The Egyptian name for Thebes was wꜣs.t, "City of the wꜣs", the sceptre of the pharaohs, a long staff with an animal's head and a forked base. From the end of the New Kingdom, Thebes was known in Egyptian as niwt-'imn, the "City of Amun", the chief of the Theban Triad of deities whose other members were Mut and Khonsu. This name of Thebes appears in the Bible as the "Nōʼ ʼĀmôn" (נא אמון) in the Book of Nahum and also as "No" (נא) mentioned in the Book of Ezekiel and Jeremiah.
Thebes is the latinised form of Koinē Greek: Θῆβαι, the hellenized form of the Demotic Egyptian ta Pe, from earlier ta Opet. This was the local name not for the city itself but for the Karnak temple complex on the northeast bank of the city. As early as Homer's Iliad, the Greeks distinguished the Egyptian Thebes as "Thebes of the Hundred Gates" (Θῆβαι ἑκατόμπυλοι, Thēbai hekatómpyloi) or "Hundred-Gated Thebes", as opposed to the "Thebes of the Seven Gates" (Θῆβαι ἑπτάπυλοι, Thēbai heptapyloi) in Boeotia, Greece.[n 1]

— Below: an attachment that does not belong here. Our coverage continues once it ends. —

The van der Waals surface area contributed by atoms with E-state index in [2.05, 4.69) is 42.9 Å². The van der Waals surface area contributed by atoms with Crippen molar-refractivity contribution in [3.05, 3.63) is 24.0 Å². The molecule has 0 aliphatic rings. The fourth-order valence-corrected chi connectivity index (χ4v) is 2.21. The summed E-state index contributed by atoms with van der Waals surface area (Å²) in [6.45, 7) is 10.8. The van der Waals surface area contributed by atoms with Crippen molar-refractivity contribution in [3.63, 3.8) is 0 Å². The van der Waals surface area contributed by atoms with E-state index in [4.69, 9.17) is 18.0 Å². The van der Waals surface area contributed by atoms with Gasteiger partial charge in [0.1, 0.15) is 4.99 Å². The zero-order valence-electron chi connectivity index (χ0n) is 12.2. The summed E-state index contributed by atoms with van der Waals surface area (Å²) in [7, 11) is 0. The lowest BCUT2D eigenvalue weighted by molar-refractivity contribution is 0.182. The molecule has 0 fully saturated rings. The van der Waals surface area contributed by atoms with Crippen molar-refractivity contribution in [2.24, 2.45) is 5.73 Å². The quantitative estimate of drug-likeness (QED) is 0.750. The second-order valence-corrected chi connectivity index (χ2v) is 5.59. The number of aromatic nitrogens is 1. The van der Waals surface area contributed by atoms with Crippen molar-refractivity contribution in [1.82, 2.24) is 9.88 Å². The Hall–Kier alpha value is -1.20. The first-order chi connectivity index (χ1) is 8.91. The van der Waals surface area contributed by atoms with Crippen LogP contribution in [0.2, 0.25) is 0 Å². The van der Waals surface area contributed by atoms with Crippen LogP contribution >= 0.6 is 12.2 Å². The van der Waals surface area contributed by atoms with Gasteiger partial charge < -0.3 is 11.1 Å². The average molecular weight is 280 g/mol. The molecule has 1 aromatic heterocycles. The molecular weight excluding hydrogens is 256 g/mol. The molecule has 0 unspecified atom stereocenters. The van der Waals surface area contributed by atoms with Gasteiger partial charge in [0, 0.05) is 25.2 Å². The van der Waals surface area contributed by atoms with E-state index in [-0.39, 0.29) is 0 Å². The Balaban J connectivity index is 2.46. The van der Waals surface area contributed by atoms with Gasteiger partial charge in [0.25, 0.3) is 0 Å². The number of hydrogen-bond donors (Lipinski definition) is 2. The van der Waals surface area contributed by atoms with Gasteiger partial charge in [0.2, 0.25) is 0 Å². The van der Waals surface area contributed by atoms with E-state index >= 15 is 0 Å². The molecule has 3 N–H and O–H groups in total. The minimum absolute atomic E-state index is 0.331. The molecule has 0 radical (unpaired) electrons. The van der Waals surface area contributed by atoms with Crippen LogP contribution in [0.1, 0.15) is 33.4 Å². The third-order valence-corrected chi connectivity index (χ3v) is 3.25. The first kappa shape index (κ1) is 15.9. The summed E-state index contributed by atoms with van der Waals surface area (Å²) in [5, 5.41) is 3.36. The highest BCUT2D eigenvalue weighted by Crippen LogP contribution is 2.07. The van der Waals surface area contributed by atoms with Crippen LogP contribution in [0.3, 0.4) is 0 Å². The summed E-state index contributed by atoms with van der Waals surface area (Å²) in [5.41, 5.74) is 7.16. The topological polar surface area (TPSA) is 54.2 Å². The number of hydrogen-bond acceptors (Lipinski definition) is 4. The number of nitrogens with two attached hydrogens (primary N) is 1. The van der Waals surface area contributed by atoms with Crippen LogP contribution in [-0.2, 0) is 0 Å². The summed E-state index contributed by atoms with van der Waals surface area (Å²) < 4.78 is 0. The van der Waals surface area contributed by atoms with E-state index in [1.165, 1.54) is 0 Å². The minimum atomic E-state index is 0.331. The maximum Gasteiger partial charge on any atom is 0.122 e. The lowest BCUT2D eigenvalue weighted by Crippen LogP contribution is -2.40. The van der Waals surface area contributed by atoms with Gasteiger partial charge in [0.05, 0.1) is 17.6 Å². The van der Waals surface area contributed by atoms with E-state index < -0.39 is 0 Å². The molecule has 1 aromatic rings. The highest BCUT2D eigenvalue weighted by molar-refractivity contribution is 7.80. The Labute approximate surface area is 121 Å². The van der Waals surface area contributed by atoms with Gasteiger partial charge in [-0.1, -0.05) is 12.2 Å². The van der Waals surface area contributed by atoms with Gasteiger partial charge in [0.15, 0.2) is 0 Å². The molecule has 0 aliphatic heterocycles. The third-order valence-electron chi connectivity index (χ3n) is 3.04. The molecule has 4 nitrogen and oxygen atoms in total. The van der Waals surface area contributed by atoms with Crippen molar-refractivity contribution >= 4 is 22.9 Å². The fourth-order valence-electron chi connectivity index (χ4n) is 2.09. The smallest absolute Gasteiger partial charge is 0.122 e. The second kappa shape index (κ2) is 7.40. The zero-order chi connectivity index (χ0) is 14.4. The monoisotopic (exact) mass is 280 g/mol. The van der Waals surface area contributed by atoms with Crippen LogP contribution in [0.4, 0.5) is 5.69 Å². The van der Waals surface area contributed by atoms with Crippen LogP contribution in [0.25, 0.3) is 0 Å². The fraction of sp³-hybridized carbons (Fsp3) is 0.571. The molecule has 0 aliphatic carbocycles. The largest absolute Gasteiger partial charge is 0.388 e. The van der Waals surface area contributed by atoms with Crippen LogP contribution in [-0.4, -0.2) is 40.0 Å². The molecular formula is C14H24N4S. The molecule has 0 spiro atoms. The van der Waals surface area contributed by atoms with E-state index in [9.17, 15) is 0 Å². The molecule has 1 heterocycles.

In the interpretatio graeca, Amun was rendered as Zeus Ammon. The name was therefore translated into Greek as Diospolis, "City of Zeus". To distinguish it from the numerous other cities by this name, it was known as the "Great Diospolis" (Διόσπολις Μεγάλη, Dióspolis Megálē; Latin: Diospolis Magna). The Greek names came into wider use after the conquest of Egypt by Alexander the Great, when the country came to be ruled by the Macedonian Ptolemaic dynasty.